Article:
Rend Quotes (displaying: 1 - 30 of 396 quotes )
The Algerian fida, unlike the unbalanced anarchists made famous in literature, does not take dope. The fida does not need to be unaware of danger, to befog his consciousness, or to forgot. The "terrorist," from the moment he undertakes an assignment, allows death to enter into his soul. He has a rendezvous with death. The fida, on the other hand, has a rendezvous with the life of the Revolution, and with his own life. The fida is not one of the sacrificed. To be sure, he does not shrink before the possibility of losing his life or the independence of his country, but at no moment does he choose death.
By rendering their enterprises profitable, the consumers shift control of the factors of production into the hands of those businessmen who serve them best. By rendering the enterprises of the bungling entrepreneurs unprofitable, they withdraw control from those entrepreneurs with whose services they disagree. It is antisocial in the strict meaning of the term if governments thwart these decisions of the people by taxing profits. From a genuinely social point of view, it would be more “social” to tax losses than to tax profits.
The Roman Emperor Julian, writing in the fourth century, regretted the progress of Christianity because it pulled people away from the Roman gods. He said, 'Atheism [I.e. the Christian faith!] has been specially advanced through the loving service rendered to strangers, and through their care for the burial of the dead. It is a scandal that there is not a single Jew who is a beggar, and that the godless Galileans care not only for their own poor but for ours as well; while those who belong to us look in vain for the help that we should render them.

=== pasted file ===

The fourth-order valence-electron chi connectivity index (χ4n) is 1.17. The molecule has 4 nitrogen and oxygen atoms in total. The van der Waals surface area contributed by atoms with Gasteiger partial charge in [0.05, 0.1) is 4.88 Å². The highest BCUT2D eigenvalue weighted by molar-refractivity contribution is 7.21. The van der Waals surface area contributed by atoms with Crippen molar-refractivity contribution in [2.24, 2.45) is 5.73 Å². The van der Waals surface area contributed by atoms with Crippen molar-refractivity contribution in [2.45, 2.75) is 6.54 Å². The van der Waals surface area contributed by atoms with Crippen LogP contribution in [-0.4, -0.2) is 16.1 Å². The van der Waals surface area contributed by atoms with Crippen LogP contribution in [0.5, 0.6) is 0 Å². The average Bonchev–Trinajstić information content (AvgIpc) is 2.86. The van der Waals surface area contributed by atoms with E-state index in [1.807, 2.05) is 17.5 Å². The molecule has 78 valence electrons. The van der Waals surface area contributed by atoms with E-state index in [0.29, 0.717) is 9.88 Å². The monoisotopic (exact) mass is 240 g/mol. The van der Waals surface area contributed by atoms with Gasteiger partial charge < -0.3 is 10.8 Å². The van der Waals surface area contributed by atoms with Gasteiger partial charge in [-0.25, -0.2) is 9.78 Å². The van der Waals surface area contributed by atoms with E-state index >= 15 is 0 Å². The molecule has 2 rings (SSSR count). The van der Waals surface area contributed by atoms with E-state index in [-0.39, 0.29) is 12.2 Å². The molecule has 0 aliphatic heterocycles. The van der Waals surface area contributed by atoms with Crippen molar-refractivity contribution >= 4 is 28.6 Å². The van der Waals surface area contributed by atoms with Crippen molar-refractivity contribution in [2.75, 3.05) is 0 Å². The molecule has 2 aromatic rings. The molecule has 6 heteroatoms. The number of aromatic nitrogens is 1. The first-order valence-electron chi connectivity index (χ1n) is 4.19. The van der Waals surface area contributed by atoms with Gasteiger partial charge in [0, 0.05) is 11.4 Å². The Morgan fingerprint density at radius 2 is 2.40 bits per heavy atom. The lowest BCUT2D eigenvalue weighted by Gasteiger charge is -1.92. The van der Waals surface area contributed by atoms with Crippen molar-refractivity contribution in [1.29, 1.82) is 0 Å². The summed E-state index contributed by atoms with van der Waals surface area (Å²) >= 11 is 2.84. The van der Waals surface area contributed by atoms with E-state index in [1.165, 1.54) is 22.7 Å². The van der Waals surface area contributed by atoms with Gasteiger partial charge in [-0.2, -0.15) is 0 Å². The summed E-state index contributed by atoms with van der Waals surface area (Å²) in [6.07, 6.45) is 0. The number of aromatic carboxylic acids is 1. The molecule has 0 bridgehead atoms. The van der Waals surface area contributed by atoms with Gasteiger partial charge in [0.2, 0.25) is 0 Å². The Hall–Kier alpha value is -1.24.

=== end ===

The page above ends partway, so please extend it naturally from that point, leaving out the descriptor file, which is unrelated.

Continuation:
In a word, the Self has two qualities: it is unjust in itself since it makes itself the centre of everything; it is inconvenient to others since it would enslave them; for each self is the enemy, and would like to be the tyrant of all others. You take away its inconvenience, but not its injustice, and so you do not render it lovable to those who hate injustice; you render it lovable only to the unjust, who do not any longer find in it an enemy. And thus you remain unjust, and can please only the unjust
My sister Emily first declined. The details of her illness are deep-branded in my memory, but to dwell on them, either in thought or narrative, is not in my power. Never in all her life had she lingered over any task that lay before her, and she did not linger now. She sank rapidly. She made haste to leave us. Yet, while physically she perished, mentally, she grew stronger than we had yet known her. Day by day, when I saw with what a front she met suffering, I looked on her with anguish of wonder and love. I have seen nothing like it; but, indeed, I have never seen her parallel in anything. Stronger than a man, simpler than a child, her nature stood alone. The awful point was, that, while full of ruth for others, on herself she had no pity; the spirit inexorable to the flesh; from the trembling hand, the unnerved limbs, the faded eyes, the same service exacted as they had rendered in health. To stand by and witness this, and not dare to remonstrate, was pain no words can render.
For him that stealeth, or borroweth and returneth not, this book from its owner, let it change into a serpent in his hand and rend him. Let him be struck with palsy, and all his members blasted. Let him languish in pain, crying aloud for mercy, and let there be no surcease to this agony till he sing in dissolution. Let bookworms gnaw his entrails…and when at last he goeth to his final punishment, let the flames of Hell consume him forever.” — Anonymous Curse on Book Theives from the Monaster of San Pedro, Barcelona, Spain